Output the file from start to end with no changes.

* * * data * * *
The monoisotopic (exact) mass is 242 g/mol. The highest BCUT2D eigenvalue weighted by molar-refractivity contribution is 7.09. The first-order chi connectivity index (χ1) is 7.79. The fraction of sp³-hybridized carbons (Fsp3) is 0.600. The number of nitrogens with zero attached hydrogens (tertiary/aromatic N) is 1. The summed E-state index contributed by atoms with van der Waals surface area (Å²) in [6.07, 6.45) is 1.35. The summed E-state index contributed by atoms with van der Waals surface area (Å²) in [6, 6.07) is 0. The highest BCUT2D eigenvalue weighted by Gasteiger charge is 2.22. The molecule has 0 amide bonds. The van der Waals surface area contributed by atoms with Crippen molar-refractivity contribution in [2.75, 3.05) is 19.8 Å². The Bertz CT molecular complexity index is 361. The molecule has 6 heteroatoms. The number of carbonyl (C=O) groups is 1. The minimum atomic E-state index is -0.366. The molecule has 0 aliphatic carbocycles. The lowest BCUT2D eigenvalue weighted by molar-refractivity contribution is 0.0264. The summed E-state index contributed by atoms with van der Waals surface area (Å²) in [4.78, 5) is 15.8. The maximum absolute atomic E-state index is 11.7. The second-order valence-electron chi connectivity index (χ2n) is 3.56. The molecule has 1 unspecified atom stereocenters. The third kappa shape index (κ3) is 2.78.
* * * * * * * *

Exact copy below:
The monoisotopic (exact) mass is 242 g/mol. The highest BCUT2D eigenvalue weighted by molar-refractivity contribution is 7.09. The first-order chi connectivity index (χ1) is 7.79. The fraction of sp³-hybridized carbons (Fsp3) is 0.600. The number of nitrogens with zero attached hydrogens (tertiary/aromatic N) is 1. The summed E-state index contributed by atoms with van der Waals surface area (Å²) in [6.07, 6.45) is 1.35. The summed E-state index contributed by atoms with van der Waals surface area (Å²) in [6, 6.07) is 0. The highest BCUT2D eigenvalue weighted by Gasteiger charge is 2.22. The molecule has 0 amide bonds. The van der Waals surface area contributed by atoms with Crippen molar-refractivity contribution in [2.75, 3.05) is 19.8 Å². The Bertz CT molecular complexity index is 361. The molecule has 6 heteroatoms. The number of carbonyl (C=O) groups is 1. The minimum atomic E-state index is -0.366. The molecule has 0 aliphatic carbocycles. The lowest BCUT2D eigenvalue weighted by molar-refractivity contribution is 0.0264. The summed E-state index contributed by atoms with van der Waals surface area (Å²) in [4.78, 5) is 15.8. The maximum absolute atomic E-state index is 11.7. The second-order valence-electron chi connectivity index (χ2n) is 3.56. The molecule has 1 unspecified atom stereocenters. The third kappa shape index (κ3) is 2.78.